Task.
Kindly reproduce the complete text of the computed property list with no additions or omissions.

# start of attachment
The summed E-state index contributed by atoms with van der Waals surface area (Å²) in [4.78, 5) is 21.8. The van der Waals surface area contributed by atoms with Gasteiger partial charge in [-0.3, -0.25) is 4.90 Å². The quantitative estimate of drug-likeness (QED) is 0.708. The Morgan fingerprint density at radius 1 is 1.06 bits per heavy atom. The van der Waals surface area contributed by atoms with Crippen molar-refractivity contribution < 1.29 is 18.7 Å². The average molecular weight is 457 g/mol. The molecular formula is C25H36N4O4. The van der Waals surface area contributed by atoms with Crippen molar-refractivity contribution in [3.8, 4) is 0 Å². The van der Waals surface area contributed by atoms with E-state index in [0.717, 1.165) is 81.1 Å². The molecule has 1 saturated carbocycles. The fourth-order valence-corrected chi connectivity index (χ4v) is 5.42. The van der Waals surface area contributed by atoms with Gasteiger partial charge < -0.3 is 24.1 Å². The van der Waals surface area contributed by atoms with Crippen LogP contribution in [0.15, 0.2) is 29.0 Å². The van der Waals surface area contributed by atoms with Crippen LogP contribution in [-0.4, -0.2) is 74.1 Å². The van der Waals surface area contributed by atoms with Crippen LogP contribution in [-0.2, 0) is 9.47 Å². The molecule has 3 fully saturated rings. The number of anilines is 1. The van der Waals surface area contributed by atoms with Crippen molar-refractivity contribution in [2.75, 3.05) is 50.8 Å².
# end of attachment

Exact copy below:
The summed E-state index contributed by atoms with van der Waals surface area (Å²) in [4.78, 5) is 21.8. The van der Waals surface area contributed by atoms with Gasteiger partial charge in [-0.3, -0.25) is 4.90 Å². The quantitative estimate of drug-likeness (QED) is 0.708. The Morgan fingerprint density at radius 1 is 1.06 bits per heavy atom. The van der Waals surface area contributed by atoms with Crippen molar-refractivity contribution < 1.29 is 18.7 Å². The average molecular weight is 457 g/mol. The molecular formula is C25H36N4O4. The van der Waals surface area contributed by atoms with Crippen molar-refractivity contribution in [3.8, 4) is 0 Å². The van der Waals surface area contributed by atoms with E-state index in [0.717, 1.165) is 81.1 Å². The molecule has 1 saturated carbocycles. The fourth-order valence-corrected chi connectivity index (χ4v) is 5.42. The van der Waals surface area contributed by atoms with Gasteiger partial charge < -0.3 is 24.1 Å². The van der Waals surface area contributed by atoms with Crippen LogP contribution in [0.15, 0.2) is 29.0 Å². The van der Waals surface area contributed by atoms with Crippen LogP contribution in [-0.4, -0.2) is 74.1 Å². The van der Waals surface area contributed by atoms with Crippen LogP contribution in [-0.2, 0) is 9.47 Å². The molecule has 3 fully saturated rings. The number of anilines is 1. The van der Waals surface area contributed by atoms with Crippen molar-refractivity contribution in [2.75, 3.05) is 50.8 Å².